Efficiency and Emissions Characteristics of Partially Premixed Dual-Fuel Combustion by Co-Direct Injection of NG and Diesel Fuel (DI2) – Part 2

Paper #:
  • 2017-01-0766

  • 2017-03-28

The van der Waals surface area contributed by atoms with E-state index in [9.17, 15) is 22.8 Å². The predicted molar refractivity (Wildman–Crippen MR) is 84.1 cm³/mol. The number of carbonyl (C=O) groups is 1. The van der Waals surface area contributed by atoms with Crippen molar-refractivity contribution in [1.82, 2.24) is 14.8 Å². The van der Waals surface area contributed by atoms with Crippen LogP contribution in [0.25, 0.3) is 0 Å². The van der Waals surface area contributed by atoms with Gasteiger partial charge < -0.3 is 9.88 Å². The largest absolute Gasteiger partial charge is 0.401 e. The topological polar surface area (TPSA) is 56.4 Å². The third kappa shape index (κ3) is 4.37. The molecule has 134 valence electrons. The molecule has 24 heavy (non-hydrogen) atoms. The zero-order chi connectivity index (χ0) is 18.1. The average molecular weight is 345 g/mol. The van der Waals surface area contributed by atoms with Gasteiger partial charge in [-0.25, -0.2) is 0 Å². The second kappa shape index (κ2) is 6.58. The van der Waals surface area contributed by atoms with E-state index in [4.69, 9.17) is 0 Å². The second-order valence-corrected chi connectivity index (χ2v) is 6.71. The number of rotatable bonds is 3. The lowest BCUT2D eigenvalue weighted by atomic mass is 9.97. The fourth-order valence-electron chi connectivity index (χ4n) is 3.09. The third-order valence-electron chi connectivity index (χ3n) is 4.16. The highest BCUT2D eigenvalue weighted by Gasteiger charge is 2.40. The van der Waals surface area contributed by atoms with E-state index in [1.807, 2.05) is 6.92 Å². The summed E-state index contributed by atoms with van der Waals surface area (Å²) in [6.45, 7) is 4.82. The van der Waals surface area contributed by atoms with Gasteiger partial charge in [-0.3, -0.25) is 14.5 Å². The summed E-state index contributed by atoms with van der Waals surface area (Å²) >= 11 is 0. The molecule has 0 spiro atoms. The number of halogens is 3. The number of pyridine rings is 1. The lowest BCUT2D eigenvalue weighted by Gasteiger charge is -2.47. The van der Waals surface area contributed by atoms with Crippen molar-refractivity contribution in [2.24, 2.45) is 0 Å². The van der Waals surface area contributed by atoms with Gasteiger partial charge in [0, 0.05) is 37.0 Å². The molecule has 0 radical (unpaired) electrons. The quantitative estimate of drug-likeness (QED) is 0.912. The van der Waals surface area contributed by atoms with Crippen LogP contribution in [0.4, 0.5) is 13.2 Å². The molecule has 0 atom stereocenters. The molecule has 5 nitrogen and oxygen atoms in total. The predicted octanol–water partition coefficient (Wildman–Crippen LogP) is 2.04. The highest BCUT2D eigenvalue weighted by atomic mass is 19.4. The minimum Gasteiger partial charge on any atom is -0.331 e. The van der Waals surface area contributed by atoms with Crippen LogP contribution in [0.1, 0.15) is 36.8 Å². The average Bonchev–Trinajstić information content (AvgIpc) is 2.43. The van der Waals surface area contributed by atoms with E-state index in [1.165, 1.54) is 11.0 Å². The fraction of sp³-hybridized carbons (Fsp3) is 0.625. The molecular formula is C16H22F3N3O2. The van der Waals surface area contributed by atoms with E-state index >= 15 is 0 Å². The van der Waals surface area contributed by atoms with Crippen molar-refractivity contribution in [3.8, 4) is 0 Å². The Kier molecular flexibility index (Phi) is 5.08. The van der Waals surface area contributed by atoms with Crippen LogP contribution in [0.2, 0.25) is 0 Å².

Although low diesel fuel prices have reduced the appeal of natural gas (NG) engines recently, the CO2 advantage and low NOX and PM potential of NG makes it well-suited for meeting future greenhouse gas (GHG) and potential lower NOX regulations for on-road medium and heavy-duty engines. However, traditional NG fueling strategies and/or poor air/fuel ratio control can result in significant levels of tailpipe methane (CH4) emissions which offset the CO2 advantage due to the high global warming potential of CH4. To address this issue, the unique co-direct injection capability of the Westport HPDI fuel system was leveraged to obtain a partially-premixed fuel charge by injecting NG during the compression stroke followed by diesel injection for ignition timing control. This combustion strategy, referred to as DI2, was shown to improve the brake thermal and combustion efficiencies over equivalent fumigated dual-fuel combustion modes in a previous publication. In addition, DI2 operation was shown to deliver a two point (% fuel energy) brake thermal efficiency (BTE) improvement compared to the baseline diffusion-controlled combustion strategy (HPDI) where the NG injection occurs after the diesel injection. Details of the DI2 combustion were analyzed using 3D-CFD and suggested that further improvements of the combustion system were possible. Specifically, CFD indicated that reductions in unburned HCs from the crevice regions may be possible by reducing the included spray angle of the NG nozzle. The spray angles of the baseline injector are fairly wide since HPDI operation is intended for near Top-Dead-Center (TDC) injection timings and not for earlier injection timings as required for DI2. Therefore, modified injection nozzles with narrow NG spray angles were procured to evaluate the potential HC reduction on the engine. This paper reports the results obtained with the modified nozzles which confirmed that significant HC emission reductions of up to 40% can be achieved while maintaining the high BTE of the DI2 combustion mode.
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